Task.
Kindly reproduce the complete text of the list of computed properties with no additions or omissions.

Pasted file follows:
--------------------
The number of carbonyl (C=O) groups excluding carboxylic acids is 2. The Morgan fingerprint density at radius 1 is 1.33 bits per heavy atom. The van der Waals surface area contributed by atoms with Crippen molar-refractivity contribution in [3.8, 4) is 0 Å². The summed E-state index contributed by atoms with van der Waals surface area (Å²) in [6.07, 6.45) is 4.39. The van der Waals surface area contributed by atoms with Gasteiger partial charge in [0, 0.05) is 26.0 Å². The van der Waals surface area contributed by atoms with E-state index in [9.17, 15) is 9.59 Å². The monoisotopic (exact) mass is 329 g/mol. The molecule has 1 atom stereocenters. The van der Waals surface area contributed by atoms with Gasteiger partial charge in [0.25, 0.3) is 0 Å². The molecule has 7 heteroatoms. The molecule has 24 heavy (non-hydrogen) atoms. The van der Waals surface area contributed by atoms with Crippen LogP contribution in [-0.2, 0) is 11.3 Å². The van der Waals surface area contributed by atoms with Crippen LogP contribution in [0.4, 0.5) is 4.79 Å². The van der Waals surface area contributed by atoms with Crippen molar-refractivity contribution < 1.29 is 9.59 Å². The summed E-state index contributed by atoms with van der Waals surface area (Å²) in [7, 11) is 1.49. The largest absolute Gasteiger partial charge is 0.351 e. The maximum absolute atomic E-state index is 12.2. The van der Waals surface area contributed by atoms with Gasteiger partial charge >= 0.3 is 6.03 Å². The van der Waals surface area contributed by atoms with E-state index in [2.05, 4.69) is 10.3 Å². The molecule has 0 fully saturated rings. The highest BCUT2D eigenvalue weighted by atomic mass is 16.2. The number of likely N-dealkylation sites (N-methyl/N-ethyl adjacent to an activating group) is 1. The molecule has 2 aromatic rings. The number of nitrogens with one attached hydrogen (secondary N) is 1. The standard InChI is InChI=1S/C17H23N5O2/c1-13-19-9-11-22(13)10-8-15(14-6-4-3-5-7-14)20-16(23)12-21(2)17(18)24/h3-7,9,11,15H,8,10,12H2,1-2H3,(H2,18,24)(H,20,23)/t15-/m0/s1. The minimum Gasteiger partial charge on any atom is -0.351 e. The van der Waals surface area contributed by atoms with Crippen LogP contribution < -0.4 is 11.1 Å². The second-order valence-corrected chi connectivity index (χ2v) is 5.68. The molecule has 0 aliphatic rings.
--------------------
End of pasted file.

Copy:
The number of carbonyl (C=O) groups excluding carboxylic acids is 2. The Morgan fingerprint density at radius 1 is 1.33 bits per heavy atom. The van der Waals surface area contributed by atoms with Crippen molar-refractivity contribution in [3.8, 4) is 0 Å². The summed E-state index contributed by atoms with van der Waals surface area (Å²) in [6.07, 6.45) is 4.39. The van der Waals surface area contributed by atoms with Gasteiger partial charge in [0, 0.05) is 26.0 Å². The van der Waals surface area contributed by atoms with E-state index in [9.17, 15) is 9.59 Å². The monoisotopic (exact) mass is 329 g/mol. The molecule has 1 atom stereocenters. The van der Waals surface area contributed by atoms with Gasteiger partial charge in [0.25, 0.3) is 0 Å². The molecule has 7 heteroatoms. The molecule has 24 heavy (non-hydrogen) atoms. The van der Waals surface area contributed by atoms with Crippen LogP contribution in [-0.2, 0) is 11.3 Å². The van der Waals surface area contributed by atoms with Crippen LogP contribution in [0.4, 0.5) is 4.79 Å². The van der Waals surface area contributed by atoms with Crippen molar-refractivity contribution < 1.29 is 9.59 Å². The summed E-state index contributed by atoms with van der Waals surface area (Å²) in [7, 11) is 1.49. The largest absolute Gasteiger partial charge is 0.351 e. The maximum absolute atomic E-state index is 12.2. The van der Waals surface area contributed by atoms with Gasteiger partial charge >= 0.3 is 6.03 Å². The van der Waals surface area contributed by atoms with E-state index in [2.05, 4.69) is 10.3 Å². The molecule has 0 fully saturated rings. The highest BCUT2D eigenvalue weighted by atomic mass is 16.2. The number of likely N-dealkylation sites (N-methyl/N-ethyl adjacent to an activating group) is 1. The molecule has 2 aromatic rings. The number of nitrogens with one attached hydrogen (secondary N) is 1. The standard InChI is InChI=1S/C17H23N5O2/c1-13-19-9-11-22(13)10-8-15(14-6-4-3-5-7-14)20-16(23)12-21(2)17(18)24/h3-7,9,11,15H,8,10,12H2,1-2H3,(H2,18,24)(H,20,23)/t15-/m0/s1. The minimum Gasteiger partial charge on any atom is -0.351 e. The van der Waals surface area contributed by atoms with Crippen LogP contribution < -0.4 is 11.1 Å². The second-order valence-corrected chi connectivity index (χ2v) is 5.68. The molecule has 0 aliphatic rings.